Melissa Gniadek is an Associate Professor in the Department of English at the University of Toronto, where she is also Associate Director of the MA program.  She teaches American literature and culture.

Her research is motivated by questions about how relationships to place are negotiated through literature and through historical writings. Her first book, Oceans at Home: Maritime and Domestic Fictions in Nineteenth-Century American Women’s Writing (University of Massachusetts Press, 2021) takes up this question by examining how oceanic regions, particularly the Pacific, circulated in writing by women in the first half of the nineteenth century. Across chapters that focus on the domestic space of childhood reading and education, that stereotypical nineteenth-century evolving home space, “the west,” and haunted family histories of the New England coast, this book traces a female-authored engagement with oceanic spaces that both brings the oceans home and alerts us to intimate histories of global empire and settler colonialism.

Some of Melissa’s other ongoing research focuses on how the problems of settler colonialism—the problems inherent when colonizers from an “old” world seek to inhabit a “new” one already inhabited by others—are represented formally or aesthetically in the nineteenth century. This work examines settler colonialism as an ongoing process of dispossession that manifests itself across literary genres and cultural forms.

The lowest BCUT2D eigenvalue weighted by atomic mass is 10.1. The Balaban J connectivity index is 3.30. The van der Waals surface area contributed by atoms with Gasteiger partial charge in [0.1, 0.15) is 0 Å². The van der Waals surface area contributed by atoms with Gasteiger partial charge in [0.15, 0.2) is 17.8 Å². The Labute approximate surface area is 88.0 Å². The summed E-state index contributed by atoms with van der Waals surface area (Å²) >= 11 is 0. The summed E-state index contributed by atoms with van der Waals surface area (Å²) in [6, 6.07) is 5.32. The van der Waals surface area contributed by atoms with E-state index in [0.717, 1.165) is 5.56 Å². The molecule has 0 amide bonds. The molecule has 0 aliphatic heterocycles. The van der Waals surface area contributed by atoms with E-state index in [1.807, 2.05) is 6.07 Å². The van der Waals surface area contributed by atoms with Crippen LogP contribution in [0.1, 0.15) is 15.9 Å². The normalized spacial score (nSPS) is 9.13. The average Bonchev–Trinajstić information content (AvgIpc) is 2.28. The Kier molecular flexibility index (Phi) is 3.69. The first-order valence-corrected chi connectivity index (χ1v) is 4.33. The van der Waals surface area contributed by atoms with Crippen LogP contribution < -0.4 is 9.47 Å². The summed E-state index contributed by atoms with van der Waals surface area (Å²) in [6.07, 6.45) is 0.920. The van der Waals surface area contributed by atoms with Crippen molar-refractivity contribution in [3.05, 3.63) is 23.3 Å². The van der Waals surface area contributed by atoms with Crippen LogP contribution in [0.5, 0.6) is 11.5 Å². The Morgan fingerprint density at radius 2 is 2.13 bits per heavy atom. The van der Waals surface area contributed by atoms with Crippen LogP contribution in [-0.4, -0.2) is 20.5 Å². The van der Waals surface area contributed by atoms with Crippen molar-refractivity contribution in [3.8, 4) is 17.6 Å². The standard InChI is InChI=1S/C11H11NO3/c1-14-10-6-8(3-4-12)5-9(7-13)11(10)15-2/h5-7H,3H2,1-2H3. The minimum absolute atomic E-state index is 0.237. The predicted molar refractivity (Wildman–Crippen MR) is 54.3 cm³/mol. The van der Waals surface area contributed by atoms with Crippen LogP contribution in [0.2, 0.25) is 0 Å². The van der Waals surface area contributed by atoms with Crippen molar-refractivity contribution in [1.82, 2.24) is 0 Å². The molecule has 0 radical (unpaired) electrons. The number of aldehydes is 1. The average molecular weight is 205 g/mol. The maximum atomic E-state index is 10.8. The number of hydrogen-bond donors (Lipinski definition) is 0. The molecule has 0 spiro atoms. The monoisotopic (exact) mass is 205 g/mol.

Melissa is from Western Massachusetts and many of her interests have their origins there. But questions about representations of settler colonialism as well as travel and cross-cultural contact have taken her around the United States, to Aotearoa New Zealand, and now to Canada. Her work is invested in reorienting geographic as well as temporal and generic boundaries. Her research has received support from organizations such as the U.S. Fulbright Program and the Social Sciences and Humanities Research Council of Canada.

Melissa is excited about bringing scholars, students, and the public together to better understand the many ways that the past touches the present.  To that end, she currently serves as President of the Lydia Maria Child Society, which honors and strives to continue Child’s work toward social justice.

In the classroom Melissa encourages students to develop the fundamental skills of literary analysis, to engage in conversations with texts and with each other, and to hone their writing. She likes students to leave her classes excited by the range of U.S. literatures they have encountered and eager for more.

Before coming to the University of Toronto, Melissa taught at Rice University.  She also taught at Cornell University while doing her doctoral work.